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Welcome To The Room: The Berlin Community Radio story

Flora Wong speaks to Sarah Miles and Anastasia Filipovna, the two founders of rising DIY broadcasters Berlin Community Radio and hosts of the Welcome To The Room show.

Founded by Sarah Miles and Anastasia Filipovna, two like-minded girls working in electronic music, Berlin Community Radio, and more so the Welcome To The Room show that they host, is a surprisingly simple concept that the city had been lacking. The DIY online radio station and latterly a monthly club plays host to some of the strongest new names across music in Kreuzberg in the world’s techno & house hub of Berlin.

Whilst Filipovna and Miles’ own show Welcome To The Room exists predominantly as an electronic, techno and house-centric show, the pair has ensured that Berlin Community Radio as a station is as eclectic and accessible as possible, allowing for an open-minded platform for locals.  Alongside shows hosted by Hunee, Call Super, Heatsick and Vice Magazine’s Noisey, they’ve also enlisted the duo behind Creamcake; a female perspective on Berlin’s answer to the post-internet generation, playing r’n’b, classic pop cuts and ‘bass music offshoots’. Further shows on Berlin Community Radio are dedicated to food, lifestyle, and events for anyone based in or just passing through Berlin to establish their strong community vibe.

When it comes to their own show, there’s an element of careful curation to Welcome To The Room with each edition seeing hosts Miles and Filipovna joined by special guests, with a relaxed vibe where music intertwines with chat. Perhaps the most notable attribution of the show – considering its relatively recent conception – is the consistent strength and breadth of their widely ranging guests across electronic music; most recently up-and-coming artists like the young Huerco S, Mister Saturday Night’s Anthony Naples, Aurora Halal and the L.I.E.S crew with Ron Morelli, Steve Summers and Delroy Edwards have brushed up with more seasoned names like Andrew Weatherall and Gerd Janson.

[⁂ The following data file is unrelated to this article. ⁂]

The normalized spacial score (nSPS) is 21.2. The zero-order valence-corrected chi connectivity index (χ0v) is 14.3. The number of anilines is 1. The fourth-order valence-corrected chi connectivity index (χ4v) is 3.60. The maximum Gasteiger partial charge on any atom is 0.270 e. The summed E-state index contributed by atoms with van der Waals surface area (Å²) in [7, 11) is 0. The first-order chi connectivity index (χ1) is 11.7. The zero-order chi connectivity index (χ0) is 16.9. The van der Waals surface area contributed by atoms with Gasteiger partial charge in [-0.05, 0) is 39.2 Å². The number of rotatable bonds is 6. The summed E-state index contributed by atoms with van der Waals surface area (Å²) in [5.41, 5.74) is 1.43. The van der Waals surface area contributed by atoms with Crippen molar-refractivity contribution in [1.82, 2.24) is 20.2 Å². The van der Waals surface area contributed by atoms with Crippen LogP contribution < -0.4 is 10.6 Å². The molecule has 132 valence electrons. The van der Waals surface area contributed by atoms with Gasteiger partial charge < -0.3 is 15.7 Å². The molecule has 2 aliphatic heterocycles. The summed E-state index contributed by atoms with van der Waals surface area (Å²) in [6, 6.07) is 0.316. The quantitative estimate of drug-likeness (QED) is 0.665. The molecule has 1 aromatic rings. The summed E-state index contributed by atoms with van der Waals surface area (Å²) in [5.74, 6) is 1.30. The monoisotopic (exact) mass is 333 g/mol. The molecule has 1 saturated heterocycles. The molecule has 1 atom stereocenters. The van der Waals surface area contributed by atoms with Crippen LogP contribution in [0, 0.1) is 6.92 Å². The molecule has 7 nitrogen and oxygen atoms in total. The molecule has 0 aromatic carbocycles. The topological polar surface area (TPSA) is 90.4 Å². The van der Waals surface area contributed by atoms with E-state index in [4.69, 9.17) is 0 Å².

Besides their regular shows held at the Farbfernseher club working with recording engineer Pablo Sanchez, the two have been broadening their horizons with one-off projects such as teaming up with festivals for their special series with Dimensions last year, streaming selected shows from Mala to Eglo Records recorded on site. At the beginning of 2012, Welcome to The Room also became a monthly night at the club booking a selection of both local and international artists such as PAN boss Bill Kouligas, Move D and DJ Richard.